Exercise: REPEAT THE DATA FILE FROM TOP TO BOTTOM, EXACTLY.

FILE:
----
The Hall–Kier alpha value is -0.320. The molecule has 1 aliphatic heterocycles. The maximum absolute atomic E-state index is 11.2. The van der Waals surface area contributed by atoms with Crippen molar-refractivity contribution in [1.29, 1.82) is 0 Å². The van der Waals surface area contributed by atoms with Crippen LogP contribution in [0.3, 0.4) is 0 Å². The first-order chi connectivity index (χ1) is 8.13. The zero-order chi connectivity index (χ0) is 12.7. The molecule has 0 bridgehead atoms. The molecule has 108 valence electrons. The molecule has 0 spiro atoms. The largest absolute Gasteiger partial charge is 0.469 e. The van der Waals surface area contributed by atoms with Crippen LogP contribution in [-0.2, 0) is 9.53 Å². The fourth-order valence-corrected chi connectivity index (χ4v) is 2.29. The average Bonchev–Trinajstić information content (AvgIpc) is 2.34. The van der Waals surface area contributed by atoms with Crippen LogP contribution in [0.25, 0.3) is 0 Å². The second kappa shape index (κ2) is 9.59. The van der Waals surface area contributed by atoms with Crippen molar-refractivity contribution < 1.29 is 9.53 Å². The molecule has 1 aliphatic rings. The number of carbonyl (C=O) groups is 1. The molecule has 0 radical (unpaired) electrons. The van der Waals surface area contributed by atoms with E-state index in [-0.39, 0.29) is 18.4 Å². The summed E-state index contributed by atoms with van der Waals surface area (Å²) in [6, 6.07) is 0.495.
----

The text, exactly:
The Hall–Kier alpha value is -0.320. The molecule has 1 aliphatic heterocycles. The maximum absolute atomic E-state index is 11.2. The van der Waals surface area contributed by atoms with Crippen molar-refractivity contribution in [1.29, 1.82) is 0 Å². The van der Waals surface area contributed by atoms with Crippen LogP contribution in [0.3, 0.4) is 0 Å². The first-order chi connectivity index (χ1) is 8.13. The zero-order chi connectivity index (χ0) is 12.7. The molecule has 0 bridgehead atoms. The molecule has 108 valence electrons. The molecule has 0 spiro atoms. The largest absolute Gasteiger partial charge is 0.469 e. The van der Waals surface area contributed by atoms with Crippen LogP contribution in [-0.2, 0) is 9.53 Å². The fourth-order valence-corrected chi connectivity index (χ4v) is 2.29. The average Bonchev–Trinajstić information content (AvgIpc) is 2.34. The van der Waals surface area contributed by atoms with Crippen LogP contribution in [0.25, 0.3) is 0 Å². The second kappa shape index (κ2) is 9.59. The van der Waals surface area contributed by atoms with Crippen molar-refractivity contribution < 1.29 is 9.53 Å². The molecule has 1 aliphatic rings. The number of carbonyl (C=O) groups is 1. The molecule has 0 radical (unpaired) electrons. The van der Waals surface area contributed by atoms with E-state index in [-0.39, 0.29) is 18.4 Å². The summed E-state index contributed by atoms with van der Waals surface area (Å²) in [6, 6.07) is 0.495.